United States District Court, S.D. Georgia
July 21, 2015
KATRINA CUMMINGS, Plaintiff,
JAMES RICHARD DOUBERLY, Defendant.
LISA GODBEY WOOD, Chief District Judge.
Plaintiff Katrina Cummings seeks to renew her dismissed complaint, which alleges violations of her constitutional rights under 42 U.S.C. § 1983, against Defendant James Richard Douberly. See Dkt. no. 1 ("Renewed Complaint"). This Court dismissed Plaintiff's original complaint without prejudice in a prior action because Plaintiff failed to show proof that she had effectuated timely service on Defendant. She now comes before the Court with proof of untimely service on Defendant, and Defendant has moved to dismiss the Renewed Complaint as time-barred. Dkt. no. 5. This Court converted the Motion to Dismiss into a Motion for Summary Judgment. Dkt. no. 12. Because the prior complaint was dismissed by a judicial determination that dismissal was authorized, the prior action was void and thus is not renewable under Georgia's renewal statute. Therefore, Defendant's Motion for Summary Judgment (Dkt. no. 5) is GRANTED.
FACTUAL AND PROCEDURAL HISTORY
Plaintiff alleges that on April 27, 2011, she returned from the store to find several police officers around her home. Dkt. no. 1, 9191 5-9. A man had fled police and entered her home, and the police wanted to search inside for him. Id . Plaintiff says that when she asked the police why they wanted her consent to search her home, the "officers became upset." Id . ¶ 10. Plaintiff ultimately consented to the search on the condition that the police first allow her to remove her children from the home. Id . ¶ 11. Plaintiff says that after police searched her home and arrested the fugitive, Defendant Douberly had her arrested, without probable cause and for malicious purposes, for obstructing or hindering law enforcement officers. Id . ¶ 12. Plaintiff claims the arrest violated her constitutional rights, "including but not limited to the Fourth, Fifth, Sixth, and Fourteenth Amendments to the United States Constitution." Id . ¶ 13.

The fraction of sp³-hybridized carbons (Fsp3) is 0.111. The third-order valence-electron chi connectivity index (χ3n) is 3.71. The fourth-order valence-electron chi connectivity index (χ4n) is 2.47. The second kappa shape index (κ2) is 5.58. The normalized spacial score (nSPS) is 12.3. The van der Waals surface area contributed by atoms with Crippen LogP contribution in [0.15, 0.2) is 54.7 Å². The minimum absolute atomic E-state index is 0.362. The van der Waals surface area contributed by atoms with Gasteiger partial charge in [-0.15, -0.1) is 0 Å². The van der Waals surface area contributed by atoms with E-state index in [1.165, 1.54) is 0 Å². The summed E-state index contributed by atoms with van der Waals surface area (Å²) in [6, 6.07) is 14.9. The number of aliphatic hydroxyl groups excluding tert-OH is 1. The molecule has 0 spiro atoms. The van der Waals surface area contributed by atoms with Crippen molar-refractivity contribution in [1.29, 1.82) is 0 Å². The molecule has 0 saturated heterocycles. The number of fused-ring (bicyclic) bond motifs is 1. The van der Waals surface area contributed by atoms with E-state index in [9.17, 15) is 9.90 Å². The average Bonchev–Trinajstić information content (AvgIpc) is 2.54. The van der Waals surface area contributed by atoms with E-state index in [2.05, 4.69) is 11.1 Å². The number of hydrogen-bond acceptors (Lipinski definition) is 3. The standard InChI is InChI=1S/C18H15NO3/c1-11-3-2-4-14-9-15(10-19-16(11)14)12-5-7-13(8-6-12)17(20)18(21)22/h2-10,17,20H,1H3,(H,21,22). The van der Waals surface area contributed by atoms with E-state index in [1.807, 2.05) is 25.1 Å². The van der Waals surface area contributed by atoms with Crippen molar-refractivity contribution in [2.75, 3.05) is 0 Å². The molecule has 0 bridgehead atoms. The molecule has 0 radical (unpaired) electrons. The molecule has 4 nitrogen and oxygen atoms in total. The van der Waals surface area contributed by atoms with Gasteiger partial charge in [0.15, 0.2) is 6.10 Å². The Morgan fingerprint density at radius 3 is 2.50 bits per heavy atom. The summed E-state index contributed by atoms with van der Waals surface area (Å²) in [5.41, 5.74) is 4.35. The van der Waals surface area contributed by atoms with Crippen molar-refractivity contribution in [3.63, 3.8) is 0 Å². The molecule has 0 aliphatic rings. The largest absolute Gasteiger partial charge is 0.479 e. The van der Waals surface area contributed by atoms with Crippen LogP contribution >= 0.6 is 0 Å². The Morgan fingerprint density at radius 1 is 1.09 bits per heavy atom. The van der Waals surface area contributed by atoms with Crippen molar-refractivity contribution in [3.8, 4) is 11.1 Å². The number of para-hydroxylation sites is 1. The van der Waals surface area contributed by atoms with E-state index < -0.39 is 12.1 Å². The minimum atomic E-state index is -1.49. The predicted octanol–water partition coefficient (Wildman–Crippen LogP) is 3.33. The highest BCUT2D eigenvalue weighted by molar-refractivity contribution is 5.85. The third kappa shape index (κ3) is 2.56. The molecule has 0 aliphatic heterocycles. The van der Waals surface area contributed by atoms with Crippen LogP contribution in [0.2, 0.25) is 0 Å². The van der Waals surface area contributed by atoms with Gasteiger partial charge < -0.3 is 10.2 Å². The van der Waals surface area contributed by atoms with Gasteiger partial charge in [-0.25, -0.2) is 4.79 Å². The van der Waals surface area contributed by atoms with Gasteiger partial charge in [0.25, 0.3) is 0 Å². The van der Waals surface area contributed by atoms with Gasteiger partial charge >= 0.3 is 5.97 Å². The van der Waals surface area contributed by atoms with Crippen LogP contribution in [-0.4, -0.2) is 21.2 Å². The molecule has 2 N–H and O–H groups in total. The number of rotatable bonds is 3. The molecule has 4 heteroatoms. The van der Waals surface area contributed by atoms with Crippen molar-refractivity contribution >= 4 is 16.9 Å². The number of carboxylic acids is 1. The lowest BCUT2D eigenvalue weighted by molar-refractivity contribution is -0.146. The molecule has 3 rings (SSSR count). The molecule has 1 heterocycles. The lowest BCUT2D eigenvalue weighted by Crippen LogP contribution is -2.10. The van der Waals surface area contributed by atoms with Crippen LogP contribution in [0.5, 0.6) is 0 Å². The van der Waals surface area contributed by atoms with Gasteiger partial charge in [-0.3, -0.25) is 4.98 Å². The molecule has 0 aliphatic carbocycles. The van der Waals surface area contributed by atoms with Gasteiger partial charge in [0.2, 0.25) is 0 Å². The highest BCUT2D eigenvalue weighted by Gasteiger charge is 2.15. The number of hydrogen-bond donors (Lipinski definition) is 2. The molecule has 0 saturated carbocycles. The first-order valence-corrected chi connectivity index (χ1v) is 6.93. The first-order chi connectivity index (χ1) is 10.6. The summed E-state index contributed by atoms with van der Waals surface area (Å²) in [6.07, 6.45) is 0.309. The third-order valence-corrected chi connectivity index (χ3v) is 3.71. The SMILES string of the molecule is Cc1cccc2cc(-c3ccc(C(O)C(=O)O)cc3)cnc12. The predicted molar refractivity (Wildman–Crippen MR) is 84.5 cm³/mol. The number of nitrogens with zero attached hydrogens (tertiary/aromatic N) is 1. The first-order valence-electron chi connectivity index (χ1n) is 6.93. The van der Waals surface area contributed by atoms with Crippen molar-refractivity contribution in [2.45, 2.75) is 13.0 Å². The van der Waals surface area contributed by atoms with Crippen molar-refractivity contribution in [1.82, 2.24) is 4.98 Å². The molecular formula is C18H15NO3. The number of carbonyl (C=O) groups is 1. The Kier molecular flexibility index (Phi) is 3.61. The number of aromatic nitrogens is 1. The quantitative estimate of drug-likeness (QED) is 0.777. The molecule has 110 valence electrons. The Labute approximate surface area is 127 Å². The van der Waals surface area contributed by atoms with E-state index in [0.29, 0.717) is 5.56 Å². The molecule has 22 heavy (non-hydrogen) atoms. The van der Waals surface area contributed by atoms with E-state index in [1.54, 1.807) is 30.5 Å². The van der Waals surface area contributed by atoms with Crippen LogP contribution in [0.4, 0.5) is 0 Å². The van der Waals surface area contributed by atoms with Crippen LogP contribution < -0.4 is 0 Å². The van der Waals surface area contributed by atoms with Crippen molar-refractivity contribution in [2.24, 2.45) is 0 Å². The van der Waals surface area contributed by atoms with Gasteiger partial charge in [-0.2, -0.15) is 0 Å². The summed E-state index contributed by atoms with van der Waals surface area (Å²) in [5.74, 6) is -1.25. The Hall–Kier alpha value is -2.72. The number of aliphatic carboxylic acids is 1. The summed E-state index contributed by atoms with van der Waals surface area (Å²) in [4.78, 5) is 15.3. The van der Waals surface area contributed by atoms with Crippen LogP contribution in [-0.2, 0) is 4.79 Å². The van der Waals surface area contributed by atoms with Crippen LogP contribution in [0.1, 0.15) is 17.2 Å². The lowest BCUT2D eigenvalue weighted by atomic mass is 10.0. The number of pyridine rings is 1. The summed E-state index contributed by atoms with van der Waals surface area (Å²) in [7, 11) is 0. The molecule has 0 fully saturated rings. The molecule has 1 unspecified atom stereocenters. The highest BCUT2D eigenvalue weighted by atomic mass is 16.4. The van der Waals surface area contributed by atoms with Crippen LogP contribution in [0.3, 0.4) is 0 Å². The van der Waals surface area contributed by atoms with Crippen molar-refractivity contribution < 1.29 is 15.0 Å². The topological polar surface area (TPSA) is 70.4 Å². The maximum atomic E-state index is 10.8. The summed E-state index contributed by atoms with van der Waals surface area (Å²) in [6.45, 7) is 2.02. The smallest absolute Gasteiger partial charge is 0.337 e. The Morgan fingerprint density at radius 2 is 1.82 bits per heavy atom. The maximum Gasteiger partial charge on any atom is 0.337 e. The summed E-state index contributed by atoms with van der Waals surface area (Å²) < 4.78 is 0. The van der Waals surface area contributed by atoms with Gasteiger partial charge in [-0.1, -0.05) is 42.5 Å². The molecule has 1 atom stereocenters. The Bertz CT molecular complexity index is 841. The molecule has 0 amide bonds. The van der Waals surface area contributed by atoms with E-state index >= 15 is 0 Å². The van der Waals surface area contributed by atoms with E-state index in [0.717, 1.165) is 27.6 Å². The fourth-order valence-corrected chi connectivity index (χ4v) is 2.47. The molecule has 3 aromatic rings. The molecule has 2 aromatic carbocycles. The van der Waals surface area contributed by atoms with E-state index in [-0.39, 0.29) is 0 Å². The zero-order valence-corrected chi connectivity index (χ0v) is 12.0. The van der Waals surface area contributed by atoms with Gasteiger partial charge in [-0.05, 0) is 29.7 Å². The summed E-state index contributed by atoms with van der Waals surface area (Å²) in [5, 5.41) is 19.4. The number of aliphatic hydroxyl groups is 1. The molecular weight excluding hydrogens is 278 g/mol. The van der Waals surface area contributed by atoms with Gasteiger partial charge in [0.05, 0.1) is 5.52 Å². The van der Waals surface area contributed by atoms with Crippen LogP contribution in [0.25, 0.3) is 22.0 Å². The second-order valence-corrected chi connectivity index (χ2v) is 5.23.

Plaintiff, who is represented by counsel, filed her first complaint against Defendant on April 22, 2013, just a few days before Georgia's two-year statute of limitations for personal injury claims would expire. See Complaint (Dkt. no. 1), Cummings v. Douberly et al., 2:13-CV-59 (S.D. Ga. Apr. 22, 2013); Ga. Code Ann. § 9-3-33. On October 11, 2013, Defendant moved to dismiss the complaint for failure to make timely service. See Def.'s Not. to Dismiss (Dkt. no. 7), Cummings v. Douberly et al., 2:13-CV-59 (S.D. Ga. Oct. 11, 2013). This Court granted Defendant's motion to dismiss the first complaint on April 7, 2014, because Plaintiff failed to show proof that she had effectuated service on Defendant even after being given extra time to do so. See Order Granting Def.'s Mot. to Dismiss (Dkt. no. 14), Cummings v. Douberly et al., 2:13-CV-59 (S.D. Ga. Apr. 7, 2014) ("Cummings I Order")
Plaintiff filed her Renewed Complaint against Defendant in the present action on October 6, 2014, one day within Georgia's six-month window for recommencing discontinued or dismissed cases, but more than three years after the right of action accrued. See Dkt. no. 1; Ga. Code Ann. § 9-2-61(a); § 9-3-33. Plaintiff has provided a copy of the Summons on Defendant, which indicates service on December 5, 2013-some two years, seven months, and eight days after the alleged constitutional violations were committed and 106 days after Plaintiff was afforded a 30-day extension by the Magistrate Judge to effectuate service on Defendant. See Dkt. no. 8-1. Thus, the copy of the Summons shows that Plaintiff served Defendant in the prior action after Defendant filed his motion to dismiss for untimely service in October 2013, but before the Court granted that motion in April 2014. For some unexplained reason, Plaintiff never presented this Court the summons in the prior action, even when faced with a motion to dismiss due to lack of service.
Defendant has filed a Motion to Dismiss the Renewed Complaint, arguing that this suit is barred by the statute of limitations and cannot be saved by Georgia's tolling provision for renewal actions. Dkt. no. 5. Because Plaintiff, as the nonmovant, filed an extraneous document in her opposition to Defendant's Motion to Dismiss purporting to show that Defendant was eventually served, the Court converted Defendant's Motion to Dismiss into a Motion for Summary Judgment pursuant to Federal Rule of Civil Procedure 12(d). See Dkt. no. 12. The Court allowed the parties ten days to supplement the record. Id . Defendant promptly responded with additional argument. Dkt. no. 13. Plaintiff filed a late response, but did not otherwise attempt to introduce new evidence for the Court's consideration. Dkt. no. 14. Defendant's Motion to Dismiss is thus ripe for adjudication as a Motion for Summary Judgment.
When considering a motion for summary judgment the court "shall grant summary judgment if the movant shows that there is no genuine dispute as to any material fact and the movant is entitled to judgment as a matter of law." Fed.R.Civ.P. 56(a). The dispute in this case turns solely on the interpretation of Georgia's renewal statute and its resultant case law.
Under Georgia's renewal statute,
When any case has been commenced in either a state or federal court within the applicable statute of limitations and the plaintiff discontinues or dismisses the same, it may be recommenced in a court of this state or in a federal court either within the original applicable period of limitations or within six months after the discontinuance or dismissal, whichever is later